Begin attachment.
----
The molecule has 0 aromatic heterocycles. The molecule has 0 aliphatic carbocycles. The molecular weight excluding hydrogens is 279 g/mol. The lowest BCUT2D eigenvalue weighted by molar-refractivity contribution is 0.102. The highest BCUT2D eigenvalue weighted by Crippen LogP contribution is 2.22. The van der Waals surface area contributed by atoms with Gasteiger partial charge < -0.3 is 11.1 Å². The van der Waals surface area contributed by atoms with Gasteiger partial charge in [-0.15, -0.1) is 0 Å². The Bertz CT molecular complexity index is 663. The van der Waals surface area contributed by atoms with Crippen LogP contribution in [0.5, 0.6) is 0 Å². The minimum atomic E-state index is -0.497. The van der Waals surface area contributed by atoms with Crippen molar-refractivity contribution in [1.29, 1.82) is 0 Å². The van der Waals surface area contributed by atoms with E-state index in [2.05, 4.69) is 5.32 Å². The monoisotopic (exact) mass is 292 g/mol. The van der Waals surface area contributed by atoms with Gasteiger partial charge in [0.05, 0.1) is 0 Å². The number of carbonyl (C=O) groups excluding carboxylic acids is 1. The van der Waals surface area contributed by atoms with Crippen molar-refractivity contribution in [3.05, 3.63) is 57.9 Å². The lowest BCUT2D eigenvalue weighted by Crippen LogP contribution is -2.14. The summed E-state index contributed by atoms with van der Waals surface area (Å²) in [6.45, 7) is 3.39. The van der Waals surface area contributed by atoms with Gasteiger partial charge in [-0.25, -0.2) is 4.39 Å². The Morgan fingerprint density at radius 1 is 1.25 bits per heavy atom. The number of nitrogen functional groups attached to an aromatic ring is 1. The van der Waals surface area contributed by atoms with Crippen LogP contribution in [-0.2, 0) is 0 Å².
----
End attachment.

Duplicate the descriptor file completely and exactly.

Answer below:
The molecule has 0 aromatic heterocycles. The molecule has 0 aliphatic carbocycles. The molecular weight excluding hydrogens is 279 g/mol. The lowest BCUT2D eigenvalue weighted by molar-refractivity contribution is 0.102. The highest BCUT2D eigenvalue weighted by Crippen LogP contribution is 2.22. The van der Waals surface area contributed by atoms with Gasteiger partial charge < -0.3 is 11.1 Å². The van der Waals surface area contributed by atoms with Gasteiger partial charge in [-0.15, -0.1) is 0 Å². The Bertz CT molecular complexity index is 663. The van der Waals surface area contributed by atoms with Crippen LogP contribution in [0.5, 0.6) is 0 Å². The minimum atomic E-state index is -0.497. The van der Waals surface area contributed by atoms with Crippen molar-refractivity contribution in [1.29, 1.82) is 0 Å². The van der Waals surface area contributed by atoms with E-state index in [2.05, 4.69) is 5.32 Å². The monoisotopic (exact) mass is 292 g/mol. The van der Waals surface area contributed by atoms with Gasteiger partial charge in [0.05, 0.1) is 0 Å². The number of carbonyl (C=O) groups excluding carboxylic acids is 1. The van der Waals surface area contributed by atoms with Crippen molar-refractivity contribution in [3.05, 3.63) is 57.9 Å². The lowest BCUT2D eigenvalue weighted by Crippen LogP contribution is -2.14. The summed E-state index contributed by atoms with van der Waals surface area (Å²) in [6.45, 7) is 3.39. The van der Waals surface area contributed by atoms with Gasteiger partial charge in [-0.25, -0.2) is 4.39 Å². The Morgan fingerprint density at radius 1 is 1.25 bits per heavy atom. The number of nitrogen functional groups attached to an aromatic ring is 1. The van der Waals surface area contributed by atoms with Crippen LogP contribution in [-0.2, 0) is 0 Å².